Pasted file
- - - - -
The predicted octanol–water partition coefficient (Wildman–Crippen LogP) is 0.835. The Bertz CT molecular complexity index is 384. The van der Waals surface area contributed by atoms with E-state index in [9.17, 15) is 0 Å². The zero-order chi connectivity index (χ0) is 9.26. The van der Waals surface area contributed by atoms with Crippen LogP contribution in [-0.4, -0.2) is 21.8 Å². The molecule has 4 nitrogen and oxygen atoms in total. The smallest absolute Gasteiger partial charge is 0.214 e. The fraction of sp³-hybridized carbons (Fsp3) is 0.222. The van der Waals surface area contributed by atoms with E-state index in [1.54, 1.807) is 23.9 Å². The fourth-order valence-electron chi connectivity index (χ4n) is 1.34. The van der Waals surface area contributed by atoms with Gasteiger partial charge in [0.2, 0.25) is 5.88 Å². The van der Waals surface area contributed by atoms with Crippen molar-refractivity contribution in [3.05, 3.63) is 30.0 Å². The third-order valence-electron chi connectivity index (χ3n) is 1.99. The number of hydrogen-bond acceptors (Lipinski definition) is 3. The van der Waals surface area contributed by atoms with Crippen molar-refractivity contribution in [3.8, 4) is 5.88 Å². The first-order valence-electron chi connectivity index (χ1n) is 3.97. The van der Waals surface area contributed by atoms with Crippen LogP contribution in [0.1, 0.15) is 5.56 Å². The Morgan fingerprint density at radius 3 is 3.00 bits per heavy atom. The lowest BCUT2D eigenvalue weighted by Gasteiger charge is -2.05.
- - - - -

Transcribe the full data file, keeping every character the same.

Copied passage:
The predicted octanol–water partition coefficient (Wildman–Crippen LogP) is 0.835. The Bertz CT molecular complexity index is 384. The van der Waals surface area contributed by atoms with E-state index in [9.17, 15) is 0 Å². The zero-order chi connectivity index (χ0) is 9.26. The van der Waals surface area contributed by atoms with Crippen LogP contribution in [-0.4, -0.2) is 21.8 Å². The molecule has 4 nitrogen and oxygen atoms in total. The smallest absolute Gasteiger partial charge is 0.214 e. The fraction of sp³-hybridized carbons (Fsp3) is 0.222. The van der Waals surface area contributed by atoms with E-state index in [1.54, 1.807) is 23.9 Å². The fourth-order valence-electron chi connectivity index (χ4n) is 1.34. The van der Waals surface area contributed by atoms with Gasteiger partial charge in [0.2, 0.25) is 5.88 Å². The van der Waals surface area contributed by atoms with Crippen molar-refractivity contribution in [3.05, 3.63) is 30.0 Å². The third-order valence-electron chi connectivity index (χ3n) is 1.99. The number of hydrogen-bond acceptors (Lipinski definition) is 3. The van der Waals surface area contributed by atoms with Crippen molar-refractivity contribution in [3.8, 4) is 5.88 Å². The first-order valence-electron chi connectivity index (χ1n) is 3.97. The van der Waals surface area contributed by atoms with Crippen LogP contribution in [0.1, 0.15) is 5.56 Å². The Morgan fingerprint density at radius 3 is 3.00 bits per heavy atom. The lowest BCUT2D eigenvalue weighted by Gasteiger charge is -2.05.